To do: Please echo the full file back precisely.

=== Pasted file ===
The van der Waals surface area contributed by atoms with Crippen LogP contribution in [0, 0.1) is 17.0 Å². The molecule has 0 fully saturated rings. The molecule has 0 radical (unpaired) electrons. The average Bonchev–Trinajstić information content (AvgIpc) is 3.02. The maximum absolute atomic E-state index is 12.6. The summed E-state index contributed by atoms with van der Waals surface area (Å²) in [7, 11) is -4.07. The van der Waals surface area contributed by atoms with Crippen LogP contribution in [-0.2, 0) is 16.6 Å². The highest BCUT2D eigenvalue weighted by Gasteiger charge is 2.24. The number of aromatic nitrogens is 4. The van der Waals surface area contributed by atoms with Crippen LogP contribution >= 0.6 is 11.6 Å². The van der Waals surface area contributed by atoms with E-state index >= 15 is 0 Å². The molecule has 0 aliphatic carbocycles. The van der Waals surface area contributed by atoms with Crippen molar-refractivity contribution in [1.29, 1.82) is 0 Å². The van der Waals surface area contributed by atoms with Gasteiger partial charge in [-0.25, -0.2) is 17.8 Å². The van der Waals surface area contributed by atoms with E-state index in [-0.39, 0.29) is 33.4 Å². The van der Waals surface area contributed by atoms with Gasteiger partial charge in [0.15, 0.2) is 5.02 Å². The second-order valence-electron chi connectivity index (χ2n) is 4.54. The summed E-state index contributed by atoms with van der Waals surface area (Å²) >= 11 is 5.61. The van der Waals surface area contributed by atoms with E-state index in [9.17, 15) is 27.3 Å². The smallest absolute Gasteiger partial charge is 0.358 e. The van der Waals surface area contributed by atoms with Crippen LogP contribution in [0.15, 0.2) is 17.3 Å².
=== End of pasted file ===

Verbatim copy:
The van der Waals surface area contributed by atoms with Crippen LogP contribution in [0, 0.1) is 17.0 Å². The molecule has 0 fully saturated rings. The molecule has 0 radical (unpaired) electrons. The average Bonchev–Trinajstić information content (AvgIpc) is 3.02. The maximum absolute atomic E-state index is 12.6. The summed E-state index contributed by atoms with van der Waals surface area (Å²) in [7, 11) is -4.07. The van der Waals surface area contributed by atoms with Crippen LogP contribution in [-0.2, 0) is 16.6 Å². The highest BCUT2D eigenvalue weighted by Gasteiger charge is 2.24. The number of aromatic nitrogens is 4. The van der Waals surface area contributed by atoms with Crippen LogP contribution >= 0.6 is 11.6 Å². The van der Waals surface area contributed by atoms with E-state index >= 15 is 0 Å². The molecule has 0 aliphatic carbocycles. The van der Waals surface area contributed by atoms with Crippen molar-refractivity contribution in [1.29, 1.82) is 0 Å². The van der Waals surface area contributed by atoms with Gasteiger partial charge in [-0.25, -0.2) is 17.8 Å². The van der Waals surface area contributed by atoms with E-state index in [-0.39, 0.29) is 33.4 Å². The van der Waals surface area contributed by atoms with Gasteiger partial charge in [0.15, 0.2) is 5.02 Å². The second-order valence-electron chi connectivity index (χ2n) is 4.54. The summed E-state index contributed by atoms with van der Waals surface area (Å²) >= 11 is 5.61. The van der Waals surface area contributed by atoms with E-state index in [9.17, 15) is 27.3 Å². The smallest absolute Gasteiger partial charge is 0.358 e. The van der Waals surface area contributed by atoms with Crippen LogP contribution in [0.15, 0.2) is 17.3 Å².